If, like me, you happen to be the child of baby-boomer hippies, you remember copies of Mother Jones lurking in your childhood home–perhaps stacked with another earnest, dusty periodical like Prevention. Mother Jones magazine, named after 1800s labor organizer Mary Harris Jones, seemed like a particularly irrelevant relic from another time during the Reagan era, and in fact through most of the 1980s and 1990s. But the magazine’s circulation has grown through the 2000s as it gained newfound relevance, and this past year it was impossible to dismiss. Whether it’s the regularly-updated mass-shooting database started in 2012 that has become one of the go-to sources of information on the gun control debate in the US, this year’s piece on the cost of gun violence, or deeply reported articles on homelessness and abortion laws, Mother Jones has been delivering unflinching and ground-breaking reporting that often makes much better-funded, better-staffed mainstream news outlets look lazy and late.
My daily subway commute on the extra-smooshed Q train was made approximately 20 times more bearable this year thanks to NPR’s “Hidden Brain” podcast. Host Shankar Vedantam draws on social science to explain various dimensions of human behavior. One of my favorite episodes, “Stereotype Threat,” explores how the only woman at a world-champions’ poker table internalized sexist perceptions of her abilities–and how she managed to overcome self-doubt and turn her minority position into an advantage. I also learned a lot from This American Life’s two–part radio series, “The Problem We All Live With.” Reporters Nikole Hannah-Jones and Chana Joffe-Walt expose the persistence of educational inequality in the US. The solution is right in front of us: there’s plenty of evidence that integrating schools helps close the achievement gap between black and white students. But getting white Americans on board is a difficult task–not least because so many people are reluctant to acknowledge that the country has a problem with race.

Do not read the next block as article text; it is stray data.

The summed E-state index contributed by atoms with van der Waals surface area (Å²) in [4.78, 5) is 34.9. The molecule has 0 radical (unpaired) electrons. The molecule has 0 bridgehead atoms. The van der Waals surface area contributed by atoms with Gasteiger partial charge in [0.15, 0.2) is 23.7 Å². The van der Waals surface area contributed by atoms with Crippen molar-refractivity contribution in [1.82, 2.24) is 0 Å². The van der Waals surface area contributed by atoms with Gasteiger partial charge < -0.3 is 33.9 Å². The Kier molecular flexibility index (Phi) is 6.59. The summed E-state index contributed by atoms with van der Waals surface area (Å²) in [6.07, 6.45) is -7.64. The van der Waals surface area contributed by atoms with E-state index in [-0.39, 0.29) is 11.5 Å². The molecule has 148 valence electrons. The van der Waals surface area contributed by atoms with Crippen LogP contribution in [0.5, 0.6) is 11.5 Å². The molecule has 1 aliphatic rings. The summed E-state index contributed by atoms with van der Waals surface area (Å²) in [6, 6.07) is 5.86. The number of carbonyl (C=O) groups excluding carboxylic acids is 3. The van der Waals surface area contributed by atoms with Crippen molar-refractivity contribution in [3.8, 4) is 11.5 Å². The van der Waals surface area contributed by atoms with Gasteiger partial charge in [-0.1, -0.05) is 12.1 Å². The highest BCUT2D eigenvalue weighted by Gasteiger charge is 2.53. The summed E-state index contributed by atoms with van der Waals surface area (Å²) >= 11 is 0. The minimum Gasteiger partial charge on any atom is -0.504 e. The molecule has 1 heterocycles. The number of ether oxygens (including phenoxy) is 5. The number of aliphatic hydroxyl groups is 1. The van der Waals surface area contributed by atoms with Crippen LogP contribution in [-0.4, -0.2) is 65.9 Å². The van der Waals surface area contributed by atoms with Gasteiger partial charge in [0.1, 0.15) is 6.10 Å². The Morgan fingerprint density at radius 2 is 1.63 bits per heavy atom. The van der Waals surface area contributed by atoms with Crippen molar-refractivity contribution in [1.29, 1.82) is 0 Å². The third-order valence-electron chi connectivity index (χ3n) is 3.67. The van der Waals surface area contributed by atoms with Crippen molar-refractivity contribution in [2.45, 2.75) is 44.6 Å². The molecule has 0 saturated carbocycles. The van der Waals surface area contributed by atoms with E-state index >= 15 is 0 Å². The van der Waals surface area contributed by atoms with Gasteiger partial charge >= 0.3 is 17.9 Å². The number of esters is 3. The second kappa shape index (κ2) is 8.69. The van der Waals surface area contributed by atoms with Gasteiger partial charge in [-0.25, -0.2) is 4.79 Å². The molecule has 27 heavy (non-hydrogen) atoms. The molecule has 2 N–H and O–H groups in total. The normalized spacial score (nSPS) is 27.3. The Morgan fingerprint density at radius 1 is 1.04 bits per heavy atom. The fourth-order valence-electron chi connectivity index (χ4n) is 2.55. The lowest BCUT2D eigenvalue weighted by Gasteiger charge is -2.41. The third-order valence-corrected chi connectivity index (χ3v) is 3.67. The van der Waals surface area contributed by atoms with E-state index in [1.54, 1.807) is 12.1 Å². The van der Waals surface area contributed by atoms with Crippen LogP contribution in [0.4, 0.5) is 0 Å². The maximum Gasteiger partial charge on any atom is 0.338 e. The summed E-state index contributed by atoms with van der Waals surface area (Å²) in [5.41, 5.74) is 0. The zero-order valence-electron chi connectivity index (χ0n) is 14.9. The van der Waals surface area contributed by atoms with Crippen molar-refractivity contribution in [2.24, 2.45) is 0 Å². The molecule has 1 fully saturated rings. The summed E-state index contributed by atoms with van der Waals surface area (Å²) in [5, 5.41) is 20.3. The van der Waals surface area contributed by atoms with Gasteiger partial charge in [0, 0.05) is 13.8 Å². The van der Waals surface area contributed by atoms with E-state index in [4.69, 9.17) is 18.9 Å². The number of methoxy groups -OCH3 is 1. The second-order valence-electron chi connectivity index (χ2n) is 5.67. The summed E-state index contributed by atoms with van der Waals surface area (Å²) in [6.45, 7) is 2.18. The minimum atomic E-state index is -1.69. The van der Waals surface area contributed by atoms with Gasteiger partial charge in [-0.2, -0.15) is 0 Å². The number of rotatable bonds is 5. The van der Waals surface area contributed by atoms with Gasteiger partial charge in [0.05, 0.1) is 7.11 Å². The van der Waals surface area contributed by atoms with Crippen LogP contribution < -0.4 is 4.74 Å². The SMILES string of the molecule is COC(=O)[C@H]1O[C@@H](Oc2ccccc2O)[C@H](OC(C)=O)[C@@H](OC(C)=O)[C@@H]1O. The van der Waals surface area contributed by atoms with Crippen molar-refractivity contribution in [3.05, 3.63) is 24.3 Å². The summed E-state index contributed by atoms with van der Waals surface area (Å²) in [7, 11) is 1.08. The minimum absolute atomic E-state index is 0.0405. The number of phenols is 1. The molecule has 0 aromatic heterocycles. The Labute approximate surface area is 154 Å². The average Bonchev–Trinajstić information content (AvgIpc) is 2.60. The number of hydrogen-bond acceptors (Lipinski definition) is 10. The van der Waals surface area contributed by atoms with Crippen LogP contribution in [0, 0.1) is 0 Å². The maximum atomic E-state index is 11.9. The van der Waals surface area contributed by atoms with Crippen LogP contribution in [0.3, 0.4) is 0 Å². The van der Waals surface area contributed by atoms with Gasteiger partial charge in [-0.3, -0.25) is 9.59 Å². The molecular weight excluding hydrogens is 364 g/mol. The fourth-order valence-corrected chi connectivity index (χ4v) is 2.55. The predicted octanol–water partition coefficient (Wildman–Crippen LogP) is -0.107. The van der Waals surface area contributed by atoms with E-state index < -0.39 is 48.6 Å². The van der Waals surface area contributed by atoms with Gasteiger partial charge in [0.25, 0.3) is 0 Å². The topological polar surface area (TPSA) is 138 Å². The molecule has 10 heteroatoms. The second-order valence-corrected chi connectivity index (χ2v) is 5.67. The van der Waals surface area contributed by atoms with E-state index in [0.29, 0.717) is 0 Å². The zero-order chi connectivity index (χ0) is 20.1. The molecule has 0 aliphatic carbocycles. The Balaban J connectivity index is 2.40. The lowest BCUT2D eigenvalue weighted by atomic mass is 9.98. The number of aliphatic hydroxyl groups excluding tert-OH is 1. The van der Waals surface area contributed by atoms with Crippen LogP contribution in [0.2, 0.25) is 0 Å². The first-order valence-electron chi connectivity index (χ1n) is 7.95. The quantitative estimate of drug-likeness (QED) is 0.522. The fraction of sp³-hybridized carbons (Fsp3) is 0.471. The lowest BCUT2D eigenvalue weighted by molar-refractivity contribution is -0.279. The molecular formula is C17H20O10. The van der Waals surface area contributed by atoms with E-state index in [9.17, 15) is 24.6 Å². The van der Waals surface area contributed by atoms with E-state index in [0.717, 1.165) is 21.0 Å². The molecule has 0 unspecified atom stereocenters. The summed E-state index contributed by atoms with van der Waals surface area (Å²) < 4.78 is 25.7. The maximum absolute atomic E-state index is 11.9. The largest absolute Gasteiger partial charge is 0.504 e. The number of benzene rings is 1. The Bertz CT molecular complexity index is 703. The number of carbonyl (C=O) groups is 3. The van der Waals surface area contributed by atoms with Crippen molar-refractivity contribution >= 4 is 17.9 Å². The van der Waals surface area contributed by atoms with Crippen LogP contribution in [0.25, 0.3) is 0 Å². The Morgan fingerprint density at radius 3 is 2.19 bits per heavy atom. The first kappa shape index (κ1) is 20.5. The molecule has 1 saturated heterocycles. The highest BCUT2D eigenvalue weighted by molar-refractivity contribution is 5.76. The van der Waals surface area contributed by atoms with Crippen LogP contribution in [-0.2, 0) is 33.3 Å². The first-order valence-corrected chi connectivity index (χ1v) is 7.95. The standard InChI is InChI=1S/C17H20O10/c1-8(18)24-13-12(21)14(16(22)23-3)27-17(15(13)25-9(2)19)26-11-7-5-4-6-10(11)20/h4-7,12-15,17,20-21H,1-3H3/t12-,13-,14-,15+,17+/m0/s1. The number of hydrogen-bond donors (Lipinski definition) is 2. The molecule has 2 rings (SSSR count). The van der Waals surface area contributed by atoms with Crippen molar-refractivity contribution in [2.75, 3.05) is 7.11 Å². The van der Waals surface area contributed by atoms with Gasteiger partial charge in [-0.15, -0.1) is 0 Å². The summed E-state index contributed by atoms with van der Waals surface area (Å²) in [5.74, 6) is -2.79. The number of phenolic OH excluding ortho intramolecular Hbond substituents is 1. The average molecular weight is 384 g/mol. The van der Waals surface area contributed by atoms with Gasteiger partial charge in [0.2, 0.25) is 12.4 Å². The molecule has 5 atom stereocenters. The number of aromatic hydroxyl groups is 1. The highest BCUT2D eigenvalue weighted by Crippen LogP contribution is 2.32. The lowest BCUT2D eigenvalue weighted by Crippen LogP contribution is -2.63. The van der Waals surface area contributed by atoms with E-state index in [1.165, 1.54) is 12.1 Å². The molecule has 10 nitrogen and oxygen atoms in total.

I listened to B.J. Novak’s One More Thing by way of Audible a few weeks ago. The short stories were sometimes hilarious, other times sentimental, and all very fun. They’re very relatable and got me thinking a little more deeply about a range of topics, from the calendar to heaven, love, and ethical clothing. Novak’s stories range in length and occasionally overlap, which makes for a surprising and unconventional read. One of my favorites in the collection is just three sentences, and started its life as a tweet. It always gets me laughing and thinking about what is meaningful in my life.